El Norte is a 1983 British-American low-budget independent drama film, directed by Gregory Nava. The screenplay was written by Gregory Nava and Anna Thomas, based on Nava's story. The movie was first presented at the Telluride Film Festival in 1983, and its wide release was in January 1984. The picture was partly funded by the Public Broadcasting Service (PBS), a non-profit public broadcasting television service in the United States.
El Norte received an Oscar nomination for Best Original Screenplay in 1985, the first American independent film to be so honored. In 1995, the film was selected for preservation in the United States National Film Registry by the Library of Congress as being "culturally, historically, or aesthetically significant".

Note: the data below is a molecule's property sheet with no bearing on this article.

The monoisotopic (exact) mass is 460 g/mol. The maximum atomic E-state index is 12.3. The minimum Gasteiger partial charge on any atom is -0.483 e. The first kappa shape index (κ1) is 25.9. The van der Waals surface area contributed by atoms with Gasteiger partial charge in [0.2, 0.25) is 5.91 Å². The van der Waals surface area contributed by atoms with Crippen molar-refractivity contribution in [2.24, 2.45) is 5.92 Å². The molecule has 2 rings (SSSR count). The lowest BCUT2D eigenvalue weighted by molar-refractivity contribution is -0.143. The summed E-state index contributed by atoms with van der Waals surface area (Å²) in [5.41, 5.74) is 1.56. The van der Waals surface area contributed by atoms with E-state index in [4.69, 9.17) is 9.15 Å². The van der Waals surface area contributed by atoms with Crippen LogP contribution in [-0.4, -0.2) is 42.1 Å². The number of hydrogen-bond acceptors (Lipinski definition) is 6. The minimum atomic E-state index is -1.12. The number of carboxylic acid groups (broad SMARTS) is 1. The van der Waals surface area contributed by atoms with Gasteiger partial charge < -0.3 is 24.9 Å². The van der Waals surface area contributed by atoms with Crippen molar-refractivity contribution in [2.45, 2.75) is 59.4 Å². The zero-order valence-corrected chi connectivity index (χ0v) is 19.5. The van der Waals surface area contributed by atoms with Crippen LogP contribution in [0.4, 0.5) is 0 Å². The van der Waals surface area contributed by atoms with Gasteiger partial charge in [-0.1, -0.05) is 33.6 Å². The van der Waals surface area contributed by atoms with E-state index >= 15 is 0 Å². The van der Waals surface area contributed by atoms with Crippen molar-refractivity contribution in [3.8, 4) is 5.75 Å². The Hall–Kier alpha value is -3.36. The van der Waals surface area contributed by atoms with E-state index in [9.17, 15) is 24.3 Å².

The drama features Zaide Silvia Gutierrez and David Villalpando, in their first film roles, as two indigenous youths who flee Guatemala in the early 1980s due to the ethnic and political persecution of the Guatemalan Civil War. They head north and travel through Mexico to the United States, arriving in Los Angeles, California, after an arduous journey.
When released, the staff at Variety magazine described the film as the "first United American independent epic".